KARACHI: The current account deficit is set to widen at a faster pace as international oil prices have started recovering after remaining weak for the past eight consecutive quarters ended September 30, 2016, according to the State Bank of Pakistan (SBP).
Pakistan is a net oil importer and meets about 75% of needs through imports. Oil imports carry the heaviest weight in total imports of the country.
“Oil payments - which had been declining for the eight consecutive quarters - reversed trend in the second quarter of FY17 and tacked onto an already elevated non-oil bill,” the SBP said in its second quarterly report on the state of Pakistan’s economy.
“Resultantly, the quarterly current account deficit rose to $2.2 billion in 2QFY17, bringing the cumulative deficit for first half to $3.5 billion.”
Imports of all fuel oil products, particularly high-speed diesel and petrol, have shown significant growth this year, indicating a strong transport sector activity. This has come with a hefty increase in imports of buses and heavy commercial vehicles.
Similarly, increase in power generation from furnace oil in 1HFY17 led to higher imports of the fuel.
According to Customs data, the rise in imports is mainly driven by power generation machinery - a strong pick-up in fixed income loans by the power sector was also noted in 1HFY17.
“These trends support our view of higher infrastructure development-led economic growth and active energy management in the country,” the SBP said.
Until the quarter ended September 30, 2016, the savings on oil import payments had been offsetting rising non-oil imports and partially compensating for declining exports. This, coupled with growing remittances (till FY16), had been providing adequate forex reserves cover to the external account and indirectly contributing to reserve accretion.
“However, this comfort has now started to diminish. Moreover, Pakistan’s import bill may further increase with the surge in oil prices following the supply cut agreement between Opec and key non-Opec members in December 2016,” the central bank said.
According to the Pakistan Bureau of Statistics, Pakistan imported oil worth $6.68 billion in the first eight months of the current fiscal year, which was 20% of the total import bill.
A sizable increase in import payments in the first half of FY17, alongside non-receipt of the Coalition Support Fund (reimbursement of the cost of war on terror) and a fall in exports and remittances led to a significant widening in the current account deficit, the SBP said.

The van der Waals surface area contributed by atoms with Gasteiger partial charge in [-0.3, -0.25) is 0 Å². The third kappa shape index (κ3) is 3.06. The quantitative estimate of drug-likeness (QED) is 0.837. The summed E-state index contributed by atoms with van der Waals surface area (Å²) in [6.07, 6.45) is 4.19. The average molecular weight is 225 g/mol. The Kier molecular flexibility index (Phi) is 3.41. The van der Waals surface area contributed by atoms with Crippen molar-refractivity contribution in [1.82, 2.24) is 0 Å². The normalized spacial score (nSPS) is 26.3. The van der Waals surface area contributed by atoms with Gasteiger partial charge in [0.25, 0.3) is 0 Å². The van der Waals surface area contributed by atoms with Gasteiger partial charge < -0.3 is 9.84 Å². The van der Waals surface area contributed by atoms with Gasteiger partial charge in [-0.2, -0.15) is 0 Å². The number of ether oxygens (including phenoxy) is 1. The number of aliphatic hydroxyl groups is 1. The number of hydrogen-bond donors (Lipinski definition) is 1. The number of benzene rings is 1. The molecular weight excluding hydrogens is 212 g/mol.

Fortunately, sufficient financial inflows (mainly from government borrowings and foreign direct investment) were available. These helped finance the higher current account deficit.
Resultantly, the overall external balance remained in surplus in 1HFY17, with SBP’s foreign exchange reserves rising by $129 million during the period to $18.3 billion. This, in turn, facilitated the SBP in effectively managing sentiments in the interbank market in the wake of a widening current account gap. The rupee-dollar parity remained virtually unchanged at 104.6 at end-September and end-December 2016 and fluctuated between 104.5 and 104.9 during the period. “During 1HFY17, the rupee appreciated by a nominal 0.2% against the greenback,” it said.
The rise in overall import payments was mainly driven by higher purchases of fuel and capital equipment. This is understandable given that Pakistan is transitioning from a low-growth to higher growth phase, and is addressing supply-side bottlenecks in energy and infrastructure. “This indicates a strong positive impact on broader economic activities,” it said.
In case of exports, the recovery in international cotton prices has yet to translate into higher unit values for Pakistan’s high value-added textile exports. However, on an encouraging note, exports of high value-added textile products, like readymade garments and bed wear, have risen in the first half. This increase has been entirely driven by higher quantum, indicating that these Pakistani products are in demand in key export markets.
Published in The Express Tribune, April 2nd, 2017.
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